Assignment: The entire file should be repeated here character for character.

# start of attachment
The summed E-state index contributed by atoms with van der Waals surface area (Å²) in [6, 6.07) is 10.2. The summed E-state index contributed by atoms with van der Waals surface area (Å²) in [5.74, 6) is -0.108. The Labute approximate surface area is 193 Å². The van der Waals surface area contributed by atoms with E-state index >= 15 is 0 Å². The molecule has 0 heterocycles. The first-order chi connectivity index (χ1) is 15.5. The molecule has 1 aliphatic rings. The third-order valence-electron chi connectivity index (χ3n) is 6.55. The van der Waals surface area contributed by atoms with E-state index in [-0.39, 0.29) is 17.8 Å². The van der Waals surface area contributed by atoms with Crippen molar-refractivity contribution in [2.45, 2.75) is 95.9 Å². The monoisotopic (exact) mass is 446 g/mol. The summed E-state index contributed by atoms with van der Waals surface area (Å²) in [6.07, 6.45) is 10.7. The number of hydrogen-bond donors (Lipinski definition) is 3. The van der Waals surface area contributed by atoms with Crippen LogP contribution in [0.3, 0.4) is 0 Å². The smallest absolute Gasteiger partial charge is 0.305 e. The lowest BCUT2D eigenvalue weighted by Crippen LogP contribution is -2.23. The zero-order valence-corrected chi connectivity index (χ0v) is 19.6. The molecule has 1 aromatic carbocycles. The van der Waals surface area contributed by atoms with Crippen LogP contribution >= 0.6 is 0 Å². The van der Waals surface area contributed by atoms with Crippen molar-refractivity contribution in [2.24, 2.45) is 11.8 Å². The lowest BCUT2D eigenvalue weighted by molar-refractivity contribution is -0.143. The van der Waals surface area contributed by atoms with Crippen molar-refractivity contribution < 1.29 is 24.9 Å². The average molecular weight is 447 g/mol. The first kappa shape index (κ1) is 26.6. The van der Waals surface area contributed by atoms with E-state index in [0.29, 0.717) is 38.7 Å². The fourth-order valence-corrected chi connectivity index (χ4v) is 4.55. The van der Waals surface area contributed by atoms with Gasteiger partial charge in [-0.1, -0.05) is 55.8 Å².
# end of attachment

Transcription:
The summed E-state index contributed by atoms with van der Waals surface area (Å²) in [6, 6.07) is 10.2. The summed E-state index contributed by atoms with van der Waals surface area (Å²) in [5.74, 6) is -0.108. The Labute approximate surface area is 193 Å². The van der Waals surface area contributed by atoms with E-state index >= 15 is 0 Å². The molecule has 0 heterocycles. The first-order chi connectivity index (χ1) is 15.5. The molecule has 1 aliphatic rings. The third-order valence-electron chi connectivity index (χ3n) is 6.55. The van der Waals surface area contributed by atoms with E-state index in [-0.39, 0.29) is 17.8 Å². The van der Waals surface area contributed by atoms with Crippen molar-refractivity contribution in [2.45, 2.75) is 95.9 Å². The monoisotopic (exact) mass is 446 g/mol. The summed E-state index contributed by atoms with van der Waals surface area (Å²) in [6.07, 6.45) is 10.7. The number of hydrogen-bond donors (Lipinski definition) is 3. The van der Waals surface area contributed by atoms with Crippen LogP contribution in [0.3, 0.4) is 0 Å². The smallest absolute Gasteiger partial charge is 0.305 e. The lowest BCUT2D eigenvalue weighted by Crippen LogP contribution is -2.23. The zero-order valence-corrected chi connectivity index (χ0v) is 19.6. The molecule has 1 aromatic carbocycles. The van der Waals surface area contributed by atoms with Crippen LogP contribution >= 0.6 is 0 Å². The van der Waals surface area contributed by atoms with Crippen molar-refractivity contribution in [2.24, 2.45) is 11.8 Å². The lowest BCUT2D eigenvalue weighted by molar-refractivity contribution is -0.143. The van der Waals surface area contributed by atoms with Crippen molar-refractivity contribution < 1.29 is 24.9 Å². The average molecular weight is 447 g/mol. The first kappa shape index (κ1) is 26.6. The van der Waals surface area contributed by atoms with E-state index in [0.29, 0.717) is 38.7 Å². The fourth-order valence-corrected chi connectivity index (χ4v) is 4.55. The van der Waals surface area contributed by atoms with Gasteiger partial charge in [-0.1, -0.05) is 55.8 Å².